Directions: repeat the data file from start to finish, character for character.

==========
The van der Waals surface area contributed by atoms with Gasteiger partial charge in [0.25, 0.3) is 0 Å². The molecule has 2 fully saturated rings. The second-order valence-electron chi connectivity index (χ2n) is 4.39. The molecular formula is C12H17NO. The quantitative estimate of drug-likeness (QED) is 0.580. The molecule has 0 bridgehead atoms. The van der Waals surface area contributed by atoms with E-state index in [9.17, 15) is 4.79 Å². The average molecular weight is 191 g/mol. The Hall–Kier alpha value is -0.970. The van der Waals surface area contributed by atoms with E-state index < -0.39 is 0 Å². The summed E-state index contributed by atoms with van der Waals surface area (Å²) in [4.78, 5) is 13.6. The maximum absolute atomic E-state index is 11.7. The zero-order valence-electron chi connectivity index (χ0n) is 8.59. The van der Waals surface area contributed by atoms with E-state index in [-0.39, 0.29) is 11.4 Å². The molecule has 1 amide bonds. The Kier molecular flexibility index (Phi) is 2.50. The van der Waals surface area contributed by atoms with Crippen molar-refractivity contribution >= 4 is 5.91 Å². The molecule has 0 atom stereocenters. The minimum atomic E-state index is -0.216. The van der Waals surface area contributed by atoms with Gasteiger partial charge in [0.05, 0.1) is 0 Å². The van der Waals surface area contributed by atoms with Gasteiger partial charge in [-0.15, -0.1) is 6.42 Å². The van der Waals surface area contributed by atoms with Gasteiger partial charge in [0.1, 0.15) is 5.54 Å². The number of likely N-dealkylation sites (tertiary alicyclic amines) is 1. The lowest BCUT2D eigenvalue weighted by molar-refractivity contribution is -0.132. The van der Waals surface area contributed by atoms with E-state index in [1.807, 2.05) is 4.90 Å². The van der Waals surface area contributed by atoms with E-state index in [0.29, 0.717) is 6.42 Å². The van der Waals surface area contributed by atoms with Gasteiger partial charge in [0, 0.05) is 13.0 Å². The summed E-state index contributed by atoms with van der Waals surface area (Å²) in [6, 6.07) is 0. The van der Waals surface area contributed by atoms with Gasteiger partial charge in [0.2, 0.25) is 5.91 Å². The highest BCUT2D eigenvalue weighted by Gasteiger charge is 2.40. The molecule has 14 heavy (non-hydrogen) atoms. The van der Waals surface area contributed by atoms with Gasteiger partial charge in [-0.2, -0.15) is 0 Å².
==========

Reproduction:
The van der Waals surface area contributed by atoms with Gasteiger partial charge in [0.25, 0.3) is 0 Å². The molecule has 2 fully saturated rings. The second-order valence-electron chi connectivity index (χ2n) is 4.39. The molecular formula is C12H17NO. The quantitative estimate of drug-likeness (QED) is 0.580. The molecule has 0 bridgehead atoms. The van der Waals surface area contributed by atoms with E-state index in [9.17, 15) is 4.79 Å². The average molecular weight is 191 g/mol. The Hall–Kier alpha value is -0.970. The van der Waals surface area contributed by atoms with E-state index < -0.39 is 0 Å². The summed E-state index contributed by atoms with van der Waals surface area (Å²) in [4.78, 5) is 13.6. The maximum absolute atomic E-state index is 11.7. The zero-order valence-electron chi connectivity index (χ0n) is 8.59. The van der Waals surface area contributed by atoms with E-state index in [-0.39, 0.29) is 11.4 Å². The molecule has 1 amide bonds. The Kier molecular flexibility index (Phi) is 2.50. The van der Waals surface area contributed by atoms with Crippen molar-refractivity contribution >= 4 is 5.91 Å². The molecule has 0 atom stereocenters. The minimum atomic E-state index is -0.216. The van der Waals surface area contributed by atoms with Gasteiger partial charge in [0.05, 0.1) is 0 Å². The van der Waals surface area contributed by atoms with Gasteiger partial charge in [-0.15, -0.1) is 6.42 Å². The van der Waals surface area contributed by atoms with Gasteiger partial charge in [0.1, 0.15) is 5.54 Å². The number of likely N-dealkylation sites (tertiary alicyclic amines) is 1. The lowest BCUT2D eigenvalue weighted by molar-refractivity contribution is -0.132. The van der Waals surface area contributed by atoms with E-state index in [1.807, 2.05) is 4.90 Å². The van der Waals surface area contributed by atoms with E-state index in [0.29, 0.717) is 6.42 Å². The van der Waals surface area contributed by atoms with Gasteiger partial charge in [0, 0.05) is 13.0 Å². The summed E-state index contributed by atoms with van der Waals surface area (Å²) in [6, 6.07) is 0. The van der Waals surface area contributed by atoms with Gasteiger partial charge in [0.2, 0.25) is 5.91 Å². The highest BCUT2D eigenvalue weighted by Gasteiger charge is 2.40. The molecule has 14 heavy (non-hydrogen) atoms. The van der Waals surface area contributed by atoms with Gasteiger partial charge in [-0.2, -0.15) is 0 Å².